Sunday, April 14, 2013


Back in January, I went to a concert by Tommy Emmanuel, one of the world's greatest guitarists. He was astounding. What he did amazed me; I had no idea you could make a guitar do that sort of stuff. As I was sitting there, however, I had an epiphany: I am not a natural musician.

To explain: I have always loved music--always loved classical music, even. I have always had good aural retention: I like to say I have a phonographic memory (har har har). I've always been pretty good at sightreading, too, especially on the horn. But could those talents have sprung from the mathematical side of my brain, rather than, as I assumed, the musical?

I cannot just sit at a piano and play something beautiful off the top of my head. I have never been able to do this. I can bang around and make noise on a piano, or I can play some chords, but I can't just hear something and then make it happen, or hear the next chord I want to play and then play it. I can't improvise. I could learn, I'm sure. There are ways of learning these things, rules to follow and so forth, but if I were a guitar player, I would not be able to pick up my guitar, like Tommy Emmanuel does, and just play.

I've often found this is the case with musicians: some people are really good at sightreading, but can't play without music; others are really bad at reading music, but can play incredibly without it. Which is better? Is one better?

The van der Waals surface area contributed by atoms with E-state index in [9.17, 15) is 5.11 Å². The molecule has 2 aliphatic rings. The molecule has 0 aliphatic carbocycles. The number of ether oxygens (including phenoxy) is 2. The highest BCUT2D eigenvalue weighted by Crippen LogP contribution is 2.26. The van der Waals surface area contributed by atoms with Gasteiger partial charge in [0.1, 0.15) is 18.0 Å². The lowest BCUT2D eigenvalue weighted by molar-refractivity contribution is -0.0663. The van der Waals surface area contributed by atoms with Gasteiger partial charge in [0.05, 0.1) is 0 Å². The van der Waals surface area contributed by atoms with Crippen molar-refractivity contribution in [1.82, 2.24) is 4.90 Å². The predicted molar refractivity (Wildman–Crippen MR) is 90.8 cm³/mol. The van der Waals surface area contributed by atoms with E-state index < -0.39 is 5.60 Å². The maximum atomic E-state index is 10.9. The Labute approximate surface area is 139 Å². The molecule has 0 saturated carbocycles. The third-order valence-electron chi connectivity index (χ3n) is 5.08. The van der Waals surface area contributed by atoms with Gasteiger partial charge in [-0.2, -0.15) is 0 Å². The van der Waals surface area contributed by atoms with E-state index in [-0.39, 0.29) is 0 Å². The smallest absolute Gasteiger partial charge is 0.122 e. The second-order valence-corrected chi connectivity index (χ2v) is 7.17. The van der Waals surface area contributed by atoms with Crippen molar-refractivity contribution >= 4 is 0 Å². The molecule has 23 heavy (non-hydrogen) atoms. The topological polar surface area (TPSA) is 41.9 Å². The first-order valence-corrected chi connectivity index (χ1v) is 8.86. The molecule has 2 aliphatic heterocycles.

I accompanied the stake choir today for stake conference. We did 2 organ pieces and 1 piano piece. Every day for the past 2 weeks (which is when I got the music), I practiced for at least an hour, usually 2. Yesterday I practiced for 2 hours, had a 1 hour rehearsal, then practiced for another 2 hours later in the day. This week alone I practiced for 12 hours. That doesn't sound like a lot, but for someone who only runs through the hymns once or twice before Sacrament meeting starts, that's a lot. Heck, I never even practiced that much in college, and that was my major.

In addition to those 12 hours of practicing, I rewrote the piano accompaniment for the piano piece. It was way too hard as written, so on Wednesday night I sat down at the piano and went over it, measure by measure, crossing off note after note, figuring out which notes to play to keep the same chords and the essence of the piece, but in a playable (for me) form. On Thursday I spent many hours putting that music into MuseScore so I could have a clean copy to play from. Then, of course, I had to practice the new piece, which was easier than the old one, for sure, but still required practicing.

As to the organ pieces, on one of them I decided to use the bass coupler (mostly), and that worked fine. On the other, I decided to drop the left hand when things got hairy, a tactic which worked moderately well when the choir was singing, but not so well during the interludes, which required the left hand accompaniment.